You Are What You Eat

You Are What You Eat
 

We were told as children to eat our vegetables because they were good for us. More times than not, our parents said that to be healthy we had to eat the right foods. The truism of “you are what you eat,” however, has applicability far beyond the dinner table. For children it was about carrots; for business it is about data.

It is cliché to say that data is a company’s lifeblood. We may pay only lip service to data, but often that is all we pay. Data management in all its forms is too often underfunded, understaffed and misunderstood. It is important to be talking about this as we enter the season of strategic planning and budgeting.

Too many retailers, wholesalers and brands are predisposed to cut programs like data management for short-term budgeting imperatives, but fail to appreciate the long-term impact of their actions. Programs like Master Data Management can be viewed as expenses to be cut, rather than contributors to sales and profitability. Invariably over time, these choices have revealed to be a false economy.

Avoid the empty calories of poor data
Very often we fail to distinguish between data volume and data quality. Data quality requires ownership of the responsibility for data completeness that many companies overlook. CIOs routinely assure their organizations that they can deliver every piece of data that the company would ever need, but this is an assertion often made without context.

For example, take the assertion that the company has an email address for every customer in its transaction data. This may be true from the CIO’s perspective, as a data field exists within the transaction set. Though the data field for customer email may exist, it fails to account for the very low occurrence of customers providing their personal information at the point of sale; thus making the data at best incomplete and at worst deceptive.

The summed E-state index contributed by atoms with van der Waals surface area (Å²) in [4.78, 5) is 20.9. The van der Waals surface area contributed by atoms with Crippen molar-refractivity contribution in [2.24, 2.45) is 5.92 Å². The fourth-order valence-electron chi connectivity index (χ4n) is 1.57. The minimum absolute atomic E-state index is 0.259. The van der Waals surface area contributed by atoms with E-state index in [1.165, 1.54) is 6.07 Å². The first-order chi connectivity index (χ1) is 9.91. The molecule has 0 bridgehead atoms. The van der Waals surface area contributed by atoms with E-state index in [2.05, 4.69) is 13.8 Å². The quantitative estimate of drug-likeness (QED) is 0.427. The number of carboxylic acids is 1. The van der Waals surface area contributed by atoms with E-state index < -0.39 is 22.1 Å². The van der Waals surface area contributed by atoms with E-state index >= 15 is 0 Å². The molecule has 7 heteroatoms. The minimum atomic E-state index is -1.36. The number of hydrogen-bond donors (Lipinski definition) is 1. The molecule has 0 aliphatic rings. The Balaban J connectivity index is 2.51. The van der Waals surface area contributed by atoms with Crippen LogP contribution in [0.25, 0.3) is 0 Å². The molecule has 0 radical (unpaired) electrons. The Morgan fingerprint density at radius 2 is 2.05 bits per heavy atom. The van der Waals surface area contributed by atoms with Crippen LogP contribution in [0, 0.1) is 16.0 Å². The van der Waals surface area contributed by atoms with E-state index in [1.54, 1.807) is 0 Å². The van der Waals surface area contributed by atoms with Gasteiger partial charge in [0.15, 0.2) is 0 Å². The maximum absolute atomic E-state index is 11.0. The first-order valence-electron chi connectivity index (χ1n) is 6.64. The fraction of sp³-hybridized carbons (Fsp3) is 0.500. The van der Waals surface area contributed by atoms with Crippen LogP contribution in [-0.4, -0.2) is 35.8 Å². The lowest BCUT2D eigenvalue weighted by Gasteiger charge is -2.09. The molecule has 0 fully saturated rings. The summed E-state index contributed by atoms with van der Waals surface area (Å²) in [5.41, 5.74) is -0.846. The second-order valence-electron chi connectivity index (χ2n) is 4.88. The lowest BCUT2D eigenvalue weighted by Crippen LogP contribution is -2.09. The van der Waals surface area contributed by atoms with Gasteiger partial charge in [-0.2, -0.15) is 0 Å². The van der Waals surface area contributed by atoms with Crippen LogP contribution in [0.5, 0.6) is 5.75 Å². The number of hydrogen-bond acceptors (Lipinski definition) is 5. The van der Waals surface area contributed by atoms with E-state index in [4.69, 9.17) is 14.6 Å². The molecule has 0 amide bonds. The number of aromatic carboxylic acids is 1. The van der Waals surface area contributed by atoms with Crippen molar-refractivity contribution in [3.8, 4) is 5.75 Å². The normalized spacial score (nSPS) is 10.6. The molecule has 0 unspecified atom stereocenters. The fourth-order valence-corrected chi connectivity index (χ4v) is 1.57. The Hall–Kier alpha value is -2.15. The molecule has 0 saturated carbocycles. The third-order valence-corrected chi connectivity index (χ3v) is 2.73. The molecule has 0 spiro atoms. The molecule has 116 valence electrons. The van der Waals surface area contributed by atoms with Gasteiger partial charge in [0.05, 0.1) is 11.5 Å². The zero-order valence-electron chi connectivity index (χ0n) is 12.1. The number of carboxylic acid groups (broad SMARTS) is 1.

A healthy business depends upon using fresh information
Data must be defined by how it is used. This is the responsibility of the entire organization, not just the technical team. Unfortunately, if the enterprise defaults on this, the IT organization is left with no alternative but to treat the data as though it were fixed, missing the critical aspect that data is dynamic, constantly evolving, and being shaped by competitive influences and customer expectations.

For many years, the retail business has struggled to adapt to the day’s complex and competitive landscape because its data model has been starved by a store-centric mentality. The rapid adoption of e-commerce by consumers has brought into stark relief the difference between retailers, separating those who could adapt their data model from those that could not. The fates of these short-sighted retailers that fail to improve their data practices should serve as a cautionary tale for all.

Who’s in Charge Here?

Who’s in Charge Here?
 

In earlier writings, we’ve talked about the need to frame transformation strategy around the customer — understanding who they are, how your offering distinguishes you from your competitors and how you will create lasting relationships. You’re confident you have answered the pertinent marketing questions, thus completing your exercise of strategy development and market identification and you’re good to go, right?

Maybe not.

The first path too many brands and retailers go down is an ill-fated effort to fit their digital transformation exercise into the existing infrastructure, with process and culture left largely unaltered. This in effect says “Yes, we’re going to be different, but not change.” The contradiction inherent in this messaging diminishes the chance for success right out of the gate.